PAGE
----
David Sykes chairs several professional organizations in acoustical science: QCI Healthcare Acoustics Project, ANSI Committee S12-WG44, the Rothschild Foundation Task Force on Acoustics, and the FGI Acoustics Committee. He is lead author of “Sound & Vibration 2.0” (Springer, 2012), a contributor to the NAE’s “Technology for a Quieter America” and the GSA’s “Sound Matters,” and co-founded the Laboratory for Advanced Research in Acoustics at Rensselaer Polytech. A graduate of UC-Berkeley with advanced degrees from Cornell, he is a frequent organizer of professional conferences in the U.S., Europe, Asia and the Middle East.

“Volume Control,” David Owen’s superb new book

by David M. Sykes, Vice Chair, The Quiet Coalition

David Owen is a wonderful essayist who writes for The New Yorker, so we at The Quiet Coalition were thrilled with his recent piece, “Is Noise Pollution The Next Big Public Health Crisis?” When he interviewed me, he mentioned that he had a book coming out soon on noise and health. It was released on October 29. Called “Volume Control: Hearing in a Deafening World,” Owen leads readers on an odyssey exploring the world of hearing loss in America.

If you are concerned that noise pollution really is the next big public health crisis–the new secondhand smoke–get a copy of this book and read it.

My hope is that Owen’s book will crack open wider public interest in this subject, one that already affects 48 million Americans. If you haven’t already seen Owen’s video on the subject which followed his New Yorker essay, watch it now.

David Sykes chairs several professional organizations in acoustical science: QCI Healthcare Acoustics Project, ANSI Committee S12-WG44, the Rothschild Foundation Task Force on Acoustics, and the FGI Acoustics Committee. He is lead author of “Sound & Vibration 2.0” (Springer, 2012), a contributor to the NAE’s “Technology for a Quieter America” and the GSA’s “Sound Matters,” and co-founded the Laboratory for Advanced Research in Acoustics at Rensselaer Polytech. A graduate of UC-Berkeley with advanced degrees from Cornell, he is a frequent organizer of professional conferences in the U.S., Europe, Asia and the Middle East.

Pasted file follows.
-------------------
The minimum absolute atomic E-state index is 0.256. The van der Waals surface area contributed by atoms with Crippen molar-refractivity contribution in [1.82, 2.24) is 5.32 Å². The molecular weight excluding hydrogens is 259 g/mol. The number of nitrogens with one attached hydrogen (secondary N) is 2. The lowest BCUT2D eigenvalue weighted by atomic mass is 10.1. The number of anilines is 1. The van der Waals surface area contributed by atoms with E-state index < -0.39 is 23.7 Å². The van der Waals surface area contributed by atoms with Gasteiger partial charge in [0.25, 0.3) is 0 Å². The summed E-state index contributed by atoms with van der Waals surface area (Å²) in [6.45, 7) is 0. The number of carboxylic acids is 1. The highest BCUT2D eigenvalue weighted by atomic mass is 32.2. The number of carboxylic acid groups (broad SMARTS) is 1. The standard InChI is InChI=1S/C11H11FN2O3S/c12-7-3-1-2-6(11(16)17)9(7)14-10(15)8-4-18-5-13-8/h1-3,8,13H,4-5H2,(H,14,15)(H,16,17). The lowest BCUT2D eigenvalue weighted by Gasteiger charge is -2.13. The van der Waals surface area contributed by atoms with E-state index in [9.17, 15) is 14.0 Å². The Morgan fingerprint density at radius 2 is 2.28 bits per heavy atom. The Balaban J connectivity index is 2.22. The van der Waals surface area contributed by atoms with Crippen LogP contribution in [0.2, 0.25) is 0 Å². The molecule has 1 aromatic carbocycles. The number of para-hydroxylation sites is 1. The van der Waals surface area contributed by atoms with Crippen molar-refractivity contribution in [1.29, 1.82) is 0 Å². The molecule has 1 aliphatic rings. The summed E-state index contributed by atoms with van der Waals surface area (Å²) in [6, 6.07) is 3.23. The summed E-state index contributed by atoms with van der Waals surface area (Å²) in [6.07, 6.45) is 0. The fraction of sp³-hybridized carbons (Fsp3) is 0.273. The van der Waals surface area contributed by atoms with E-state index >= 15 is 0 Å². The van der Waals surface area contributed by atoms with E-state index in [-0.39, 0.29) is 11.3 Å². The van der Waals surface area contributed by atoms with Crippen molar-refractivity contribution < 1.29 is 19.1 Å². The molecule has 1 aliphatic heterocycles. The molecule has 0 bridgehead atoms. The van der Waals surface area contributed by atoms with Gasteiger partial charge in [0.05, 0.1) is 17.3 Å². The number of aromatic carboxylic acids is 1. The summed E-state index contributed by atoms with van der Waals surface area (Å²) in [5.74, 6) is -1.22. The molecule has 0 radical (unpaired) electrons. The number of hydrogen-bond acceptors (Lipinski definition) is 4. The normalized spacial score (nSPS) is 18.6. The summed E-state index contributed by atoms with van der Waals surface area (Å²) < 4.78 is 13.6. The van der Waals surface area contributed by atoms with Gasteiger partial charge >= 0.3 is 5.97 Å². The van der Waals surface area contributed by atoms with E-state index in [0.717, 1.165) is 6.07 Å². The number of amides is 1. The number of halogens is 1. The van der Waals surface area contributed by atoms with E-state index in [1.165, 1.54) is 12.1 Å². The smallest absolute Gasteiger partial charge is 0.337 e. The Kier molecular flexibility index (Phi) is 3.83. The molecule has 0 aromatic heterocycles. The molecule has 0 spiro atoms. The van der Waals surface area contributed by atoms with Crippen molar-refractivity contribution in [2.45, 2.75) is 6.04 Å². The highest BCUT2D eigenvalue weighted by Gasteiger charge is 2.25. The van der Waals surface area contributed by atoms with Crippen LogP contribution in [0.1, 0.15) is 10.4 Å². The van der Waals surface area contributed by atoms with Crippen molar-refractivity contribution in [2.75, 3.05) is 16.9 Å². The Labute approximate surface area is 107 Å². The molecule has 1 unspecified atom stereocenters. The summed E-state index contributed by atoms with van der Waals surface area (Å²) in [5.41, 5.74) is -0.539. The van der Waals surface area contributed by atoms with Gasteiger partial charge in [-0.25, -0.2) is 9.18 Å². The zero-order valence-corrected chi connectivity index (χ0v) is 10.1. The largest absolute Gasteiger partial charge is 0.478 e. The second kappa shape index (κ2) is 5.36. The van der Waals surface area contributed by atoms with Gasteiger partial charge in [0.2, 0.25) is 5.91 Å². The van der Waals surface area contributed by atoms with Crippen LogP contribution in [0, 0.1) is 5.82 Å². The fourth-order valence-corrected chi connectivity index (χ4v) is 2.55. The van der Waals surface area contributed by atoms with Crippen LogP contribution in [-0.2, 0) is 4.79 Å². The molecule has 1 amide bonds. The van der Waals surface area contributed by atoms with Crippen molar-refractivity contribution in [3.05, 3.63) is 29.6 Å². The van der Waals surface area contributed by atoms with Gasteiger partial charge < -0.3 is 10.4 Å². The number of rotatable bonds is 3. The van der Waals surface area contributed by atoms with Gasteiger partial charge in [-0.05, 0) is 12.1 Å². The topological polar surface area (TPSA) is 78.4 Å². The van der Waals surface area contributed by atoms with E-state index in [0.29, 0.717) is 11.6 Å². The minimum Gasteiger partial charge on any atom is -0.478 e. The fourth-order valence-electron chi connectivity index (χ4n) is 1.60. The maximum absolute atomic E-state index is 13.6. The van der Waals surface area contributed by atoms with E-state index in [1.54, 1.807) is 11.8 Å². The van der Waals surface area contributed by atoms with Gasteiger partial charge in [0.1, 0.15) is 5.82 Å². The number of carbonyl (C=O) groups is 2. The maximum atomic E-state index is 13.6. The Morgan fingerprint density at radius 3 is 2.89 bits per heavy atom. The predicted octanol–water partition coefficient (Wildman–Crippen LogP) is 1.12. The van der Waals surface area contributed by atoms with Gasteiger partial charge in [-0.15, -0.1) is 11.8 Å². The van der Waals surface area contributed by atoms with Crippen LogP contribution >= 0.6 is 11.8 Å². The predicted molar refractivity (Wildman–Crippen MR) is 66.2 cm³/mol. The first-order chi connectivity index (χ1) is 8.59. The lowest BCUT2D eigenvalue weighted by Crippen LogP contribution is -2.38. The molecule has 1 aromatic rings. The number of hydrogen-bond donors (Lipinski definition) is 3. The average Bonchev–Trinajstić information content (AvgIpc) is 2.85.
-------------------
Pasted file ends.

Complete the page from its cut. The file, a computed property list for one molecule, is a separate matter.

Engineers on noise pollution

by David M. Sykes, Vice Chair, The Quiet Coalition

You might wonder whtether engineers are interested in America’s noise problem? According to Interesting Engineering, the answer is yes—and they can help you.

When you’re ready to address a noise problem in your city, town, townhouse, house, or apartment complex, these are the kinds of people you should call. In America, there are three engineering societies whose members specialize in noise control and acoustics:

  1. The National Council of Acoustical Consultants (NCAC),
  2. The Institute of Noise Control Engineering (INCE), and
  3. The Acoustical Society of America (ASA), the premier international scientific and research society in this field, which publishes the world’s leading peer-reviewed journal in Acoustical Science, The Journal of the Acoustical Society of America.

David Sykes chairs several professional organizations in acoustical science: QCI Healthcare Acoustics Project, ANSI Committee S12-WG44, the Rothschild Foundation Task Force on Acoustics, and the FGI Acoustics Committee. He is lead author of “Sound & Vibration 2.0” (Springer, 2012), a contributor to the NAE’s “Technology for a Quieter America” and the GSA’s “Sound Matters,” and co-founded the Laboratory for Advanced Research in Acoustics at Rensselaer Polytech. A graduate of UC-Berkeley with advanced degrees from Cornell, he is a frequent organizer of professional conferences in the U.S., Europe, Asia and the Middle East.

World Economic Forum honors TQC scientific advisor, Dr. A. Radicchi!

Hush City app’s icon (c) Antonella Radicchi 2017

by David M. Sykes, Vice Chair, The Quiet Coalition

The Quiet Coalition just received news that the Hush City app, developed by Dr. Antonella Radicchi, our scientific advisor and Senior Research Associate and HEAD-Genuit Foundation Fellow at the Technical University of Berlin, has been recognised and honored by the World Economic Forum among the “4 clever projects fighting noise pollution around the globe.”

Hush City app is a free citizen science mobile app that helps crowdsourcing quiet areas worldwide.

Watch the WEF’s video by clicking here and scrolling to the end of the story.

In the spring 2019, Dr. Radicchi was on a research stay at New York University in New York City, working with other anti-noise advocates there. We were pleased to co-host her stay in America.

Congratulations, Antonella! We firmly believe in crowdsourcing data about quiet areas as a “democratic” as well as scientifically valid method that will start to make the world a quieter place for all.

David Sykes chairs several professional organizations in acoustical science: QCI Healthcare Acoustics Project, ANSI Committee S12-WG44, the Rothschild Foundation Task Force on Acoustics, and the FGI Acoustics Committee. He is lead author of “Sound & Vibration 2.0” (Springer, 2012), a contributor to the NAE’s “Technology for a Quieter America” and the GSA’s “Sound Matters,” and co-founded the Laboratory for Advanced Research in Acoustics at Rensselaer Polytech. A graduate of UC-Berkeley with advanced degrees from Cornell, he is a frequent organizer of professional conferences in the U.S., Europe, Asia and the Middle East.